This is my second stab at combining these two objects. The first one was quite some time ago and painted thick and loose. I plan to take it a bit slower on this one. The drawing was made with pencil on paper. I traced it. did a charcoal transfer and then inked it in. I did the wipe out using Winsor and Newton Raw Umber-Greenish Shade, which makes a great ground because it's very transparent and dries a bit slower than regular Raw Umber. I always feel like I lose a little something in the transfer process so I'm thinking, on the next one, of trying Michael Klein's method of making a simply stated block in. squaring it up and transferring it to a canvas and then finalizing the block in with either ink or charcoal pencil directly on the canvas. Cutting out the middle man, so to speak.
Monday, May 31, 2010
Sunday, May 23, 2010
"Little Book and Rose" oil on linen, 8"x10"
I think I managed to get the effect that I was after, the rose bathed in light, and the remaining light gradually fading out to the bottom of the vase. The colored ebauche worked out pretty well and the only area that I repainted was the vase. It was a little tricky with the merging cast shadows and form shadows. I'm using a different lighting setup now, I have a huge spotlight that holds five compact flourescent bulbs, of which I only used three. With all five of them on it's like a blazing sun. I'm thinking of getting a diffuser cover which another artist recommended to me.
Sunday, May 16, 2010
Well today was about as good a day for an artist as it gets. Got up early and jumped into the studio, then around lunchtime my wife and I jetted into the city to check out the Michael Klein exhibit at Arcadia (awesome!), sped back home and snagged a few more hours in the studio. You know you've seen a good exhibit when it makes you want to run home and paint on what has to be one of the ten best days of the year, weather wise. About to throw a couple of turkey burgers on the barbie and call it a day.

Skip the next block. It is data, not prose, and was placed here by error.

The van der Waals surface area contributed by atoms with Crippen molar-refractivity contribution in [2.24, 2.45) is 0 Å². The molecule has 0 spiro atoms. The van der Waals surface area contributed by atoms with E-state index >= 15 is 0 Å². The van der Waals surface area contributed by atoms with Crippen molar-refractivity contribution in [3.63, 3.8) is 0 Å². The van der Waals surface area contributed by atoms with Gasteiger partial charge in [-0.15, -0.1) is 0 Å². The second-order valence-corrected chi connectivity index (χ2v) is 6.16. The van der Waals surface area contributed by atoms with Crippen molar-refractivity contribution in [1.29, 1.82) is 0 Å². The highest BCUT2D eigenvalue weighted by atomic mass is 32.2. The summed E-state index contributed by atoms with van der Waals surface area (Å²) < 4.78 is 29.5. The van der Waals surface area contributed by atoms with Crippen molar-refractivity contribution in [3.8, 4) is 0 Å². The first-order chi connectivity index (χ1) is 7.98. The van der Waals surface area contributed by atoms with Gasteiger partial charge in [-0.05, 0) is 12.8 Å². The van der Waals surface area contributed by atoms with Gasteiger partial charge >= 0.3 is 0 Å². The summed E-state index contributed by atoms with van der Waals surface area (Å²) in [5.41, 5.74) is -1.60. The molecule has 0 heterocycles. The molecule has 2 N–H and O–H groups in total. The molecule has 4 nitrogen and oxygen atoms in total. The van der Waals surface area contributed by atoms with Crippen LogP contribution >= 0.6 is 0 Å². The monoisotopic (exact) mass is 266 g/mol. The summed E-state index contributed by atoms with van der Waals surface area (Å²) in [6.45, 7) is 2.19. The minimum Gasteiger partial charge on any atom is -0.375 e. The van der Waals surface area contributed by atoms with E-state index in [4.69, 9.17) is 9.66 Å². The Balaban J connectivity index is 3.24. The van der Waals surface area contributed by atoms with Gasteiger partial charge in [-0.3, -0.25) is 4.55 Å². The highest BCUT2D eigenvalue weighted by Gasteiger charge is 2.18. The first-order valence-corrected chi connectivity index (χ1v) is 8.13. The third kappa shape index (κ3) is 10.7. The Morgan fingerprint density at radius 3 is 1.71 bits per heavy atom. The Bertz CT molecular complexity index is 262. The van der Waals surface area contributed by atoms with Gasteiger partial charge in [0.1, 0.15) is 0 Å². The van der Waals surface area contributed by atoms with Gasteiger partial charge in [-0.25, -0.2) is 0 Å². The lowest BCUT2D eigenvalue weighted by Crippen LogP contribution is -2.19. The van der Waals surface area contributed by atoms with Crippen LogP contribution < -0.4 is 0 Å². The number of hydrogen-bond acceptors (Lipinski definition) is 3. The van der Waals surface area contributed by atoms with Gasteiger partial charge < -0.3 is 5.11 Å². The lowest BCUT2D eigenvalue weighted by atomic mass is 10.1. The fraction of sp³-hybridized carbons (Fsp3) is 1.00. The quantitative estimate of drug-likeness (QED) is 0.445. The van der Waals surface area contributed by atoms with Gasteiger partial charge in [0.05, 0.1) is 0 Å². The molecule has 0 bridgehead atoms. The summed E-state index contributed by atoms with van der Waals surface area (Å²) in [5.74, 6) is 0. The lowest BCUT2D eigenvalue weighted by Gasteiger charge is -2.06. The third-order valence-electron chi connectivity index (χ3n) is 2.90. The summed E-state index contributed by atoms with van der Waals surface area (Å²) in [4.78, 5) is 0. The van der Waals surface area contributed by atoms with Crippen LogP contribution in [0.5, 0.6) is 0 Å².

Sunday, May 2, 2010
Started a new 8"x10" painting, on oil primed linen. It's a great surface for doing a watercolor thin ebauche because the paint sits right on top and doesn't get dry and chalky like an acrylic primer. There's something really beautiful going on with the light, the way the white rose seems to smoulder within the pearlescent screen formed by the book, and then the light manages to escape to the edge of the bowl and barely drip down to the bottom before it runs out of steam. I really want to get the color's just the way that I see them so that's why I'm using the ebauche over a white canvas which usually results in a more intense color in the finished painting.